Sober & Angry: How to Control Mood Swings in Recovery
Your mood can change in an instant for a variety of reasons.
While we all experience occasional bad moods, people who are in early recovery for a substance abuse problem often struggle with irritability, depression, and mood swings on a more regular basis. Mood swings are a common withdrawal symptom during and even long after a drug detox as the body tries to adjust to life without the abused substance. Unfortunately, without proper coping techniques, these addiction recovery mood swings can cause serious problems and even derails the recovering addict’s progress.
Dealing with Mood Swings in Recovery
Negative emotions are often an unavoidable part of early sobriety, but knowing how to control mood swings in recovery can not only make your journey easier but also help you to avoid relapse.
Take a Deep Breath
Sometimes the best way to control mood swings in recovery is to stop and take a deep breath. This short break can help you get back to center and collect yourself.
Finding an outlet for your anger or depression can help you channel these negative emotions into a healthier option. When this becomes a habit or is done preemptively, it can help stop mood swings in recovery altogether or greatly mitigate the effects. There are several options to choose from, but one good outlet to try is exercise. Exercise is proven to boost mood and improve newly sober depression.1
Use the Skills You Learned in Treatment
Your treatment program should have exposed you to a variety of therapies that can not only promote long-term sobriety but also help with secondary issues in recovery like mood swings. While you may have actively been using them during your programs, you shouldn’t stop just because your program is over. For example, cognitive behavioral therapy
can help you learn to interrupt negative thought patterns that may prompt these recovery mood swings while yoga can help you relax and collect yourself.
Talk to Others
Sometimes the best way to deal with negative emotions is to talk to someone. Reach out to someone you trust or find a professional if you are really struggling. Letting out these emotions can help release you from them while also helping you recognize why you are feeling this way. Speaking to someone regularly about your recovery mood changes could also help you become more self-aware and better equipped to address these issues on your own.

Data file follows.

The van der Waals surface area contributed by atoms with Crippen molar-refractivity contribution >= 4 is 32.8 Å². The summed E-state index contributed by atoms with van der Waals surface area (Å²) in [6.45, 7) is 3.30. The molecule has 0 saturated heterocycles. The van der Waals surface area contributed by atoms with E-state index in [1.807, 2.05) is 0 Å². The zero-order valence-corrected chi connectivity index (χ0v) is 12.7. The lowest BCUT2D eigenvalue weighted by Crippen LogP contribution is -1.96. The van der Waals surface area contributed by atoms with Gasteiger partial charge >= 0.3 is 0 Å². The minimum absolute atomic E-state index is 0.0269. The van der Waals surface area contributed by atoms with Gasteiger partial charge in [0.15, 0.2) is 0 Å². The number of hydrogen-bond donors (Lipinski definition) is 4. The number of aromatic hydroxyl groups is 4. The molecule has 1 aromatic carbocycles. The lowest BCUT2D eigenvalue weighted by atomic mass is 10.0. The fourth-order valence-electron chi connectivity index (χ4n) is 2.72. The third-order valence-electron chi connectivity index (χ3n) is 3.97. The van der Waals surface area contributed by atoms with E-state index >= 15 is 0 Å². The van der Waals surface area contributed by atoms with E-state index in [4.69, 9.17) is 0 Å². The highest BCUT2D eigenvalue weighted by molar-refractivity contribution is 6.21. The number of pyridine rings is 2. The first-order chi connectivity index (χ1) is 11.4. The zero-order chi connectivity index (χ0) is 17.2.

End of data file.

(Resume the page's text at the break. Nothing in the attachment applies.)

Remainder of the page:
Reflect on Your Emotions
If you notice that you are suddenly in a bad mood, it is important to take the time to recognize why are you are feeling the way you are, what prompted this change in mood, and how you can avoid it in the future. Taking the time to reflect on these negative feelings can help you discover any faulty logic that may have prompted or escalated them. Journaling is a good option for personal reflection because expressive writing has been proven to improve mood and increase psychological well-being.2
While dealing with mood swings in recovery is common, be careful how you let your anger or depression affect you. Part of recovery is learning to take responsibility for your actions, so if you lash out at someone, be sure to apologize later. We all make mistakes, but it important not to let your own frustrations sabotage the relationships you are working on mending.
If you already know you struggle with a mental health disorder, addiction treatment alone will not be sufficient. A program like our Boca dual diagnosis treatment
can help you work through both problems at once and avoid disastrous mood swings in recovery that can quickly lead to relapse.
At Banyan Boca, we help people overcome substance abuse problems and prepare for life outside of rehab. If you or a loved one is ready to get sober, call us today at 888-280-4763.
- ScienceDaily - This is your brain on exercise
- Business Insider - 'Expressive Writing' Is A Super Easy Way To Become Way Happier